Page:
The GTX 1050 Ti is considered a low-end budget card, but if you are looking to play only a handful of games and build a budget computer then this might be your only choice.
Even though it is an older card it is still important to know how much power it uses and compare it to other modern-day graphics cards.
How Many Watts Does The GTX 1050 Ti Use?
The GTX 1050 Ti has a TGP or Total Graphics Power of 75 Watts, which is the typical wattage it produces. When gaming you should expect to see an average of around 54-74 watts. However, when idle The GTX 1050 Ti only uses 5 Watts of Power.
As you can see the GTX 1050 Ti has a very low power draw producing less than 100 watts of power when gaming. Most modern-day cards produce close to or even over 200 watts of power, so you really don’t need a powerful PSU to power this GPU.
When idle the GTX 1050 Ti only uses 5 watts of power which is not much at all. Even when you add a second monitor to the mix it still uses 5 watts. This means that there is no increase in wattage with a second monitor which is also very uncommon as most GPUs will be around double the wattage when you add a second monitor to your computer.
When you are looking and comparing a GPUs power consumption, you want to look at the GPU TGP or Total Graphics Power, which shows the base power draw you will get when using your GPU for things such as gaming
When talking about power consumption, you might hear the phrase “TDP” used interchangeably with the phrase “TGP”. Essentially TGP and TDP are the same things, but TDP is the total power consumption of a component and TGP is the total power consumption of a GPU specifically.
You should also note that the TGP of a GPU isn’t the true maximum power draw of the specific graphics card, and the power consumption can be increased when computing graphically intensive tasks and while overclocking.
Under some intense overclocking, it is possible to get the GTX 1050 Ti to around 80 watts, but this is extremely rare and you would need to do some extreme overclocking in this scenario.
GTX 1050 Ti Power Consumption Compared To Other GPUs
The GPUs power consumption is compared using TGP. It is essential to know and compare your graphics cards to other similar models because it will help you get a grasp on the amount of power your system is going to use.
Here is a comparison of a few graphics cards that are around the performance range of the GTX 1050 Ti.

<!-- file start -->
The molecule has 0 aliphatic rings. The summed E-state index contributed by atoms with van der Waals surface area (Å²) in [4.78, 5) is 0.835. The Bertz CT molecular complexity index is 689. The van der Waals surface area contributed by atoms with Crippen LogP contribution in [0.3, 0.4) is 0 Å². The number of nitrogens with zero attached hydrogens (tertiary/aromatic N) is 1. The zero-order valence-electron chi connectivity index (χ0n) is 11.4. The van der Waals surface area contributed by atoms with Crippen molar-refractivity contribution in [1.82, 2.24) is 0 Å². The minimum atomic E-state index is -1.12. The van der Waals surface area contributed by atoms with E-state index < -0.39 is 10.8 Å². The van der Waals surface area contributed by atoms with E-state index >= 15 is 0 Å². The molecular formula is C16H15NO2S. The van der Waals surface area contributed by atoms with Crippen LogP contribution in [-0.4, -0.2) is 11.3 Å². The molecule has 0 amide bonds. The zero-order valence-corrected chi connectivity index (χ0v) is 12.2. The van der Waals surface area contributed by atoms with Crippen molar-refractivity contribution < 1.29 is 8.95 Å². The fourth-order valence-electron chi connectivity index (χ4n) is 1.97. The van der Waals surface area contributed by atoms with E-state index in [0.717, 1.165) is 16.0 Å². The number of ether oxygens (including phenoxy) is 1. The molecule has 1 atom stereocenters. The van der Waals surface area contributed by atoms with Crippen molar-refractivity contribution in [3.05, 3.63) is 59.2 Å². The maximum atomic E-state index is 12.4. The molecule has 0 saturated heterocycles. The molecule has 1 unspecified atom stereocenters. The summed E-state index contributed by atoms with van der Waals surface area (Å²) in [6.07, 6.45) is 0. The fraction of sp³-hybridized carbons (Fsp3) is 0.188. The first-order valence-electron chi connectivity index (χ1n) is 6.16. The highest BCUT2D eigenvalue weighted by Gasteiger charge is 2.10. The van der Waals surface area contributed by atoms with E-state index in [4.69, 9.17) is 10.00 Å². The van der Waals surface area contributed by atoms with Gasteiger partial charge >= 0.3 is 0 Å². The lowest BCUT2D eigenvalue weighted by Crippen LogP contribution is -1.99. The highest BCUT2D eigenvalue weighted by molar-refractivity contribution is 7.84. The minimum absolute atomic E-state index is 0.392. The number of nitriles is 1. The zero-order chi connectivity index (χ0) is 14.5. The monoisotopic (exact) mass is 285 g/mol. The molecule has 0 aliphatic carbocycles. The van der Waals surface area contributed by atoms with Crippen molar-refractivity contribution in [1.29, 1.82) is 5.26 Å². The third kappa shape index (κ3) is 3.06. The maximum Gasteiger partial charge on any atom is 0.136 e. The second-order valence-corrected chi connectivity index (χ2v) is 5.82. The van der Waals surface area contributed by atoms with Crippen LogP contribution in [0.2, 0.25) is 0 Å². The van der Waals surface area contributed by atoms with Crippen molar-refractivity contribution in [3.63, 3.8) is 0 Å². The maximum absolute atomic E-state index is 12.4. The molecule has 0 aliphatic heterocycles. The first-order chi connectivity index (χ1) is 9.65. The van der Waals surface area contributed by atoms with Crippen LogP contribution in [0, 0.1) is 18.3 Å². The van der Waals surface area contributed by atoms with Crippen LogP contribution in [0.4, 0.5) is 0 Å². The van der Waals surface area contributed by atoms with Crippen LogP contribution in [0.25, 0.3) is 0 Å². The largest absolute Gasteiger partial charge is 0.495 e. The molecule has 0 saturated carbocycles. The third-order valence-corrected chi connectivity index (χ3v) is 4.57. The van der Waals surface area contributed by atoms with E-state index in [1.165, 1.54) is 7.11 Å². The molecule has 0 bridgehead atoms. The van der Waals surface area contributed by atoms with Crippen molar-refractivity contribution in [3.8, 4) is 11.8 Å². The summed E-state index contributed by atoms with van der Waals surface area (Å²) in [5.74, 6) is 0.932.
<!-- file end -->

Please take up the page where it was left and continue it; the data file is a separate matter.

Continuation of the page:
There are few cards to compare to the GTX 1050 Ti too because Nvidia doesn’t really make these low-end GPUs anymore.
Although in their 30-series GPUs, they did end up making an RTX 3050 that has a TGP of 130 Watts.
Even the GTX 1060 uses 120 watts, which just shows that the GTX 1050 Ti doesn’t need that much power at all.
Check out: “What Does Ti Mean in a GPU?”
The only card that has less than 100 watts in this comparison is the GTX 1050 which is basically the same card just slightly downgraded.
If you want to compare more graphics cards on their power consumption and TGP I have provided a database where you can look at dozens of different GPUs and their power consumption, that way you don’t have to do the research yourself.
Check out the Database.
I have also provided the average power consumption when gaming, as well as the average power consumption when idle, that way you can get a better understanding.
What Power Supply Do I Need For My GTX 1050 Ti?
With the GTX 1050 Ti, the minimum recommended power supply wattage is 300 watts, but from my experience, you should always look for a bigger power supply than what is recommended on the market.
The reason for this is that you never know what you might encounter with power spikes, upgrades, and overclocking.
I would recommend that you get a power supply that is at least 350 watts. That way you have room for upgrades in the future, and if you are planning on overclocking this will provide you with the proper wattage to do so.
Although there are many power supply brands and different qualifications out there I would recommend you go for something that is at least 80 Plus certified that comes from a trusted brand such as EVGA, or Corsair.
This will provide you with power supply hardware that is very reliable and can save you on your energy bill as well.
However, it is pretty difficult to find an 80 Plus Certified power supply that is 300-350 watts of power. So, if you are really concerned about getting an 80 Plus Certified PSU, then getting a 500-600 watt power supply might be a good decision for you.
Spending the extra money to make sure you have a qualified power supply unit will actually save you money in the long run because it will use less electricity when plugged in and you are guaranteed that your hardware won’t be damaged as long as you take proper care of it yourself.
The reason for this is that a power supply unit that is not certified can take a significant amount of electricity out of your wall that doesn’t do anything. Not only that, but power supplies from a brand that isn’t trusted can damage other parts of your computer, or have underlying issues that you will experience sooner or later.